I felt no urge whatsoever to push, yet was asked to do so. The stirrup on the delivery table kept breaking off – I was told that this is a recurring problem that “needed attention”. At 1.50 pm, the fetal heart rate dropped to 80 beats per minute. Dr. Prabha was called again. She checked the fetal heart rate on the CTG, explained that this was normal when the baby was passing through the birth canal, and asked me to hold my breath and push hard. I felt no sensation in my cervical area, but felt intense pain tearing my stomach apart. I felt like my baby had rolled into my stomach and could see its body pushing up against my ribcage. I was screaming, pointing at my stomach, and telling them that my stomach was hurting, and there was no urge to push. But she told me to “push, push harder”. I then heard Dr. Prabha saying “Get the OT ready”. She told my husband that she was going to attempt to deliver by forceps – if that was unsuccessful, she’d have to do a Caesarian.After months of working with the hospital to find out exactly what when wrong, Rashmi and Vivek were met with stonewalling and assertions by the attending doctor that she would do the same thing over again in a similar case in the future. And that is exactly what Rashmi says she is looking to prevent.
The OT wasn’t on standby, wasn’t ready. I was numb with pain. They wanted me to get up and move to the operation table. I couldn’t move. They eventually slid something under my back and I pushed myself on to the OT table, as there was no transfer stretcher available. I complained of severe shoulder and chest pain. No one paid me any attention; everyone was busy preparing the OT, and the anesthetist was attempting to top up my epidural. The fetal heart rate was never monitored in the OT. Dr. Prabha unsuccessfully attempted a forceps delivery at 2.20 p.m., and then cut me open. I heard a deafening sucking sound, after which I must have passed out.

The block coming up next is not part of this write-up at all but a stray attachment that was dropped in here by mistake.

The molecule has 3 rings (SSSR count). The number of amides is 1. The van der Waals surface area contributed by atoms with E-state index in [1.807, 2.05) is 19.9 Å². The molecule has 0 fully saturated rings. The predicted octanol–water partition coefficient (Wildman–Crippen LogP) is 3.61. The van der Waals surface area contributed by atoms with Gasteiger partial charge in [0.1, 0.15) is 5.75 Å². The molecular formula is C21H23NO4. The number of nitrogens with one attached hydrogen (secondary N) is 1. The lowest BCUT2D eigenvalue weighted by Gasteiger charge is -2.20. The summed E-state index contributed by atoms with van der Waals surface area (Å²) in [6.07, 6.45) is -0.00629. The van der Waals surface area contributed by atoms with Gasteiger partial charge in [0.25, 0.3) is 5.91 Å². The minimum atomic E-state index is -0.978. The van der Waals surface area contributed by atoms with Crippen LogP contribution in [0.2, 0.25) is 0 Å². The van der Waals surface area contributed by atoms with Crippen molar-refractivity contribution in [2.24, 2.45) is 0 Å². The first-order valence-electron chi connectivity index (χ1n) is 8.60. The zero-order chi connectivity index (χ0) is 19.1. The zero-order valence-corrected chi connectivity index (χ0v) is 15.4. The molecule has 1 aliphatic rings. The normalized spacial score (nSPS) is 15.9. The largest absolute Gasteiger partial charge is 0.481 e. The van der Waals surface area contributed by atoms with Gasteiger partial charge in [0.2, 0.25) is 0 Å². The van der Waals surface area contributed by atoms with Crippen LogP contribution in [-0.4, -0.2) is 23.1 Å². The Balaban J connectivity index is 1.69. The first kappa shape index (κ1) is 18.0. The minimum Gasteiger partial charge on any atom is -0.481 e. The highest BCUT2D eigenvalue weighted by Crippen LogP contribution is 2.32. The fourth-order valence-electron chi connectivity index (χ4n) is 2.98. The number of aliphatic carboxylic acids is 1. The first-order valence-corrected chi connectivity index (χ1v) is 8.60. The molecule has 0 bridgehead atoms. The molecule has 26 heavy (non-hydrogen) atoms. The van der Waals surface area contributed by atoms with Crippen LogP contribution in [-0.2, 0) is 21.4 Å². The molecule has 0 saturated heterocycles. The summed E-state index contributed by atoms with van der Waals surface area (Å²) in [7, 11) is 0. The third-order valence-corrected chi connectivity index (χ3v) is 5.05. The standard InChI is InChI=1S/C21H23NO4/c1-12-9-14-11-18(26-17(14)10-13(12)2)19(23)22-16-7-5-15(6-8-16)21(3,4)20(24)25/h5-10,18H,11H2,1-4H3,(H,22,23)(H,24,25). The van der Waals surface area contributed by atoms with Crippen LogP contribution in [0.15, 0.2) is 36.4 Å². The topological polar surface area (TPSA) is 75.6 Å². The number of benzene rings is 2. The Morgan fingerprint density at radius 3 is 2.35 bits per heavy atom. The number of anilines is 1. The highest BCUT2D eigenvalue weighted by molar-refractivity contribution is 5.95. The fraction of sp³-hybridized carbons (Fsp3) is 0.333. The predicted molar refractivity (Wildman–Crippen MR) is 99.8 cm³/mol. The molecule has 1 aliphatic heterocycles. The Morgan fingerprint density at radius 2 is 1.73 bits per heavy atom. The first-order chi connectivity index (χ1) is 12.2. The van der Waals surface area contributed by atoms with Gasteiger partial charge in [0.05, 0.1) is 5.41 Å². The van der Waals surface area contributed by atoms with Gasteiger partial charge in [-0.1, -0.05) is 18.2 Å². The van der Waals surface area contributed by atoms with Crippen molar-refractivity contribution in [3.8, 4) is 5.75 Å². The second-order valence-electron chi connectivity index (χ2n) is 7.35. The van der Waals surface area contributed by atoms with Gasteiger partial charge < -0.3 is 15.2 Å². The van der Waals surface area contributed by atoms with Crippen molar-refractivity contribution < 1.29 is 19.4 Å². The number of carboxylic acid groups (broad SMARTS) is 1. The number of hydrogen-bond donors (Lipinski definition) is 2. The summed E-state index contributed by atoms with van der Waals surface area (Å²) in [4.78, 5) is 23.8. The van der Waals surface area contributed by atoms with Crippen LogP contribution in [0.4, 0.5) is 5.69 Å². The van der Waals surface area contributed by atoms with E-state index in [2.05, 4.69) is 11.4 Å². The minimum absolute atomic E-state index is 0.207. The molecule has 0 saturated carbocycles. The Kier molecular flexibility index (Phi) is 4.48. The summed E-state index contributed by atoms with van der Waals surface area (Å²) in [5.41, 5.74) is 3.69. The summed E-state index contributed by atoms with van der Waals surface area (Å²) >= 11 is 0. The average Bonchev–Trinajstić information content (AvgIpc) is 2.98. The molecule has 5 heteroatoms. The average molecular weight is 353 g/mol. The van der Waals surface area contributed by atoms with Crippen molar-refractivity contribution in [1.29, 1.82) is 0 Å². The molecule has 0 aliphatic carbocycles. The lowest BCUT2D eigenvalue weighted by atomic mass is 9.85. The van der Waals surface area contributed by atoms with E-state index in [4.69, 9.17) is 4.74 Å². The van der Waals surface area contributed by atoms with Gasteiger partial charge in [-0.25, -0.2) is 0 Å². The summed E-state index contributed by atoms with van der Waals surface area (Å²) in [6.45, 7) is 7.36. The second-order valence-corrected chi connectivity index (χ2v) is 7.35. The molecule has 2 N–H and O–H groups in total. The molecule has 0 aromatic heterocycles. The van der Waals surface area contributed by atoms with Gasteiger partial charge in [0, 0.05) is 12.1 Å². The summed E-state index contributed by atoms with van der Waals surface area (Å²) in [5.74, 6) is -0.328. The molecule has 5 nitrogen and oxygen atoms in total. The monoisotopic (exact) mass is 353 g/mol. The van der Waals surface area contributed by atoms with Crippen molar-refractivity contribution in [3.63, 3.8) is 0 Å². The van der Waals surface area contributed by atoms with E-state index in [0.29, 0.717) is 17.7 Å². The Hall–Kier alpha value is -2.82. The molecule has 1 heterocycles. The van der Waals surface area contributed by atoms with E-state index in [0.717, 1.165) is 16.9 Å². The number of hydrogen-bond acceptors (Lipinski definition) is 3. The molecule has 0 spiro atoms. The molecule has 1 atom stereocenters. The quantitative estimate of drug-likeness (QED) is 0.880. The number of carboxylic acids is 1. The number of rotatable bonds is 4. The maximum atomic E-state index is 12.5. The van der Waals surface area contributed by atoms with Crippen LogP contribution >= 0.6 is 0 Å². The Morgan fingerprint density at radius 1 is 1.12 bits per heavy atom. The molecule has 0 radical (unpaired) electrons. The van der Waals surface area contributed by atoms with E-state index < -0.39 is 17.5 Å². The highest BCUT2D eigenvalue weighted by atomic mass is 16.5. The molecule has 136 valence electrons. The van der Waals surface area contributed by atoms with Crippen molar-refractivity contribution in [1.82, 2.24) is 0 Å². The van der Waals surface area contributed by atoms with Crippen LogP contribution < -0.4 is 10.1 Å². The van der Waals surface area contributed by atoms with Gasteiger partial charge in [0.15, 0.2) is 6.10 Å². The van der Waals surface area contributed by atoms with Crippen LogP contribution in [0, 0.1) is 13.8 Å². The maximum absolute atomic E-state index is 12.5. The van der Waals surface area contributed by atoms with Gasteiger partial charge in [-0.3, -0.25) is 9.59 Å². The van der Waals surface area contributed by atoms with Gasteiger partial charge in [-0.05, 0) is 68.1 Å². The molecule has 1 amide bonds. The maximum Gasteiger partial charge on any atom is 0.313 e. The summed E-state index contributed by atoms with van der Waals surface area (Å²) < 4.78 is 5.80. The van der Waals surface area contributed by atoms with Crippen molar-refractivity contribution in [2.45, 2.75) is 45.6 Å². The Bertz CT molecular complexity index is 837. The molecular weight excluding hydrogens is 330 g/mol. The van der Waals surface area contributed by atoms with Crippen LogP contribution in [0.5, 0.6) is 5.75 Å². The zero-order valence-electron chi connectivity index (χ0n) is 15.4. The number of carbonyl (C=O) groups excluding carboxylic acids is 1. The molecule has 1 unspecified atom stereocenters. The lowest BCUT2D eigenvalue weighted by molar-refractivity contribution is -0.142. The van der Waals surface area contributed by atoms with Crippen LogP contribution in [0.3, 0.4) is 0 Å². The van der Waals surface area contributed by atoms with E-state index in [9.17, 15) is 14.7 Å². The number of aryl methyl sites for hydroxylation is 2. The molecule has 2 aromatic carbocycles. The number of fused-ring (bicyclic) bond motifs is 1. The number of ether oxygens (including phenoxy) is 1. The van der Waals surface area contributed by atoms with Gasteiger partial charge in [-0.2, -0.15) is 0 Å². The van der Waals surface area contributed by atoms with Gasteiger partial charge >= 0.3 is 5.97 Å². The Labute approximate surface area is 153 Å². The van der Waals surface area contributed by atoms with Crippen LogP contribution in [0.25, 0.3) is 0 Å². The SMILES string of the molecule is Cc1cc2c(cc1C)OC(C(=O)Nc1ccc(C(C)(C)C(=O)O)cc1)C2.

Later, I learnt that my uterus had ruptured along the scar of my previous Caeserian section. My baby was found floating in my abdomen. He had no heartbeat and he wasn’t breathing. He had been deprived of oxygen for a long time – 43 minutes. They “resuscitated” my son and put him on a ventilator.
When I opened my eyes I saw Dr. Latha leave, followed by Dr. Prabha. Dr. Shirley was suturing me while laughing and talking with another nurse. I felt reassured that my baby was okay, even though I had neither seen nor heard him.
Please do click the link above and read the entire post.
Wockhardt Bangalore, the hospital where Rashmi attempted to have her baby, is responding in the comments section to The Mad Momma's post. Girl on the Bridge linked to the post on her blog:
As someone who will be (hopefully) a mother soon, this story is my worst nightmare. Of course, my situation is not the same. This is my first child. What annoys me most is the hospital’s claim (Wockhardt has a long rebuttal in MM’s comments) that Rashmi chose Dr. Latha because she wanted a VBAC. This is conjecture and probably not useful to any lawyer fighting on facts but I know, I just KNOW that no matter how certain a woman is about how she wants her birth to be, no matter how much she is set on a certain type of experience she would not, would not put her child at risk.I have said many times before on this blog that we need to be involved in the medical procedures that we go through, we need to ask questions, read on our own about the conditions and the procedures. Rashmi's story does not take away from any of that. If anything, it emphasizes the need to not only be aware of what's being done to us but also the need to be careful in choosing medical institutions and doctors.
Many times, in emergencies especially, we don't have a choice regarding what hospital we end up in or which doctor attends to us, but for the times we do, I wish there were some service that would rate the doctors on their competency and bedside manner and success in their field. I'm not saying that the tragedy that befell Rashmi and her family will never ever happen again, but it will arm people with the kind of information that I didn't have when I was getting ready to have my baby in Bangalore, the kind of information that parents-to-be come searching for to my blog (and I'm sure many others) on the backs of a google search.
I deeply admire Rashmi for what she is doing. She has lived through an experience so devastating that we would not wish it on our worst enemies and she is using her story to educate mothers-to-be. A story that, I'm sure, calls up her pain every time she recounts it, that reopens wounds that would heal faster if only they were allowed to stay closed. I do hope that her efforts result in a better experience with hospitals for anyone considering having a baby.
P.S. Thanks, Aaman, for alerting me to this story.